Lens help for Yellowstone/Tetons

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Apr 21, 2009
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For years I was absent this forum cause we had two kids and my photography consisted of kids shots. Now we finally are taking the kids to Yellowstone and Teton NP this June and I can’t wait to do some wildlife photography again.

here’s the problem, my 7 year old will bug me constantly to use my camera, so I want to buy a second used body and a long lens so we don’t have to fight over my D7500. I have only a 70-300 AFP DX, which is awesome for the $130 price (factory refurb). What body would you buy or rent? D610 is around $500, but maybe that’s a step down from D7500 for wildlife? something compatible with the AFP DX lens would be nice, D5600?

Lens is easier, I could rent a 80-400 or 200-500, maybe even buy the latter. Body rentals are pretty cheap too.
 
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Haven't checked prices on a used (or rental) D500, but as a DX body, it would pair well with your 70-300. And, depending on your budget (and I well remember having kids as a priority!), the 200-500 was a *terrific* bargain when it was newly introduced. You're gonna have a blast up there.
 
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Haven't checked prices on a used (or rental) D500, but as a DX body, it would pair well with your 70-300. And, depending on your budget (and I well remember having kids as a priority!), the 200-500 was a *terrific* bargain when it was newly introduced. You're gonna have a blast up there.

Thanks! I went with my wife pre kids 11 years ago with a D50 and 70-300 VR. Definitely wanted more range! I’d like to give my son a light combo, like the 70-300 DX and a cheap light body, but the damn AFP lens only works on the newest cameras.

I may bring my tripod this time so the kids can use it - the 200-500 looks heavy.
 
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For shooting mammals you might consider a used D7200 if you can find one. Still my favorite body for IQ when there's good light. And a 200-500 would be a good choice for whichever body you choose.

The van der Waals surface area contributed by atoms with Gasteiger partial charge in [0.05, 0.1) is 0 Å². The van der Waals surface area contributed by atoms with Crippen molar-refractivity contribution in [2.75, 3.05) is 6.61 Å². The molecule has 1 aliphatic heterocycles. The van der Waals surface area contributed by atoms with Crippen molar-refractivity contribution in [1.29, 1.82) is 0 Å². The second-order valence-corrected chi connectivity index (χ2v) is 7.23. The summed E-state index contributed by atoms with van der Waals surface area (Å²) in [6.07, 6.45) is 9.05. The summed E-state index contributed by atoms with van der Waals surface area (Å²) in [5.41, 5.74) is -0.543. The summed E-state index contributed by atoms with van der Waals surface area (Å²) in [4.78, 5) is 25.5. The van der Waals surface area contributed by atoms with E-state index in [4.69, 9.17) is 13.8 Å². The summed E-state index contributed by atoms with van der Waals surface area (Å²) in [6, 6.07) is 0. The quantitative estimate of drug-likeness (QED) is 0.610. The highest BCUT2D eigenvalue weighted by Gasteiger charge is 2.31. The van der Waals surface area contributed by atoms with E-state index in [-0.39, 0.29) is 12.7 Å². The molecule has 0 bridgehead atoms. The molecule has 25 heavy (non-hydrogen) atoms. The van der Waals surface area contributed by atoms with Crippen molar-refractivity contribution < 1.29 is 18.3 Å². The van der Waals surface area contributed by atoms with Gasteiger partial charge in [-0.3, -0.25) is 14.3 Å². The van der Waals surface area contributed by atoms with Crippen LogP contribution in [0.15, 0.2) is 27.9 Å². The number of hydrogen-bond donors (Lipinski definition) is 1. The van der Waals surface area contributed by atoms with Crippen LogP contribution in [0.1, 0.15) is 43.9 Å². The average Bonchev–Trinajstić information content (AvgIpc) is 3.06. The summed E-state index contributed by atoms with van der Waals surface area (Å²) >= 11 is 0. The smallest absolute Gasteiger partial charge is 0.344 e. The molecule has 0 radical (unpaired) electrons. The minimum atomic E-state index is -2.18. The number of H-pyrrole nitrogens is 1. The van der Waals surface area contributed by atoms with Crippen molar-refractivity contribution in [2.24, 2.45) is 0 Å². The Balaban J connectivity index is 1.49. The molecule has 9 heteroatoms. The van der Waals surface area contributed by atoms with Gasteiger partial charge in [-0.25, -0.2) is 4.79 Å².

Yeah bit hard to find but I like that idea cause it’ll be familiar, coming from D7000 and D7500. Knowing your camera was key last time I visited cause wildlife is always surprising you there.
 
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I like the idea of a used D7200. Then the controls are more similar to your D7500, when you have to help him.
I shoot a D7200, and when I have to help someone with a different camera, it can be hard to VERY hard, with the different control layout and menu.

But, as you know the D7200/7500 are not light cameras.
A D3000 or D5000 series camera would be lighter and easier for him to carry. Get the later models (like D5600, D3500), to work with your 70-300 AF-P. You have to look at the compatibility chart, to see what other models the AF-P lens will work on.
You will have to study the manual and camera, because the control layout of the D5600 and D3500 are very different than your D7500.
 
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Having been to YNP, you'll want to have as much reach as you possibly can handle taking with you.

I took the D500, 300/4E PF, TC14EIII and still craved more reach for wildlife. The other lens I took was the Tokina 11-16/2.8 For the landscapes, nothing beets a nice, wide angle, especially in the pool areas.

I took the Nikon 18-140 VR too, but used it mainly in town and for street shooting.

If going back, I'd look at probably getting a Nikon 200-500 or a Tamron 150-600 on the D500

What I did there with that kit there:
https://bestlightphotoblog.wordpres...to-yellowstone-national-park-compendium-post/
 
Joined
Apr 21, 2009
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Boston, MA
I like the idea of a used D7200. Then the controls are more similar to your D7500, when you have to help him.
I shoot a D7200, and when I have to help someone with a different camera, it can be hard to VERY hard, with the different control layout and menu.

But, as you know the D7200/7500 are not light cameras.
A D3000 or D5000 series camera would be lighter and easier for him to carry. Get the later models (like D5600, D3500), to work with your 70-300 AF-P. You have to look at the compatibility chart, to see what other models the AF-P lens will work on.
You will have to study the manual and camera, because the control layout of the D5600 and D3500 are very different than your D7500.

Thanks yeah, hadn't considered a D3xxx series but that'd be good for him - found a E- D3300 for $179 on Adorama, that'd work great I think. Good idea on the controls, looks like the D3300 is like the D7500 just no front dial for aperture setting, that's ok. I'd just set it in Manual with AutoISO, set the widest aperture or f/8 and 1/250 or 1/500 and let him fire away.
 
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Having been to YNP, you'll want to have as much reach as you possibly can handle taking with you.

I took the D500, 300/4E PF, TC14EIII and still craved more reach for wildlife. The other lens I took was the Tokina 11-16/2.8 For the landscapes, nothing beets a nice, wide angle, especially in the pool areas.

I took the Nikon 18-140 VR too, but used it mainly in town and for street shooting.

If going back, I'd look at probably getting a Nikon 200-500 or a Tamron 150-600 on the D500

What I did there with that kit there:
https://bestlightphotoblog.wordpres...to-yellowstone-national-park-compendium-post/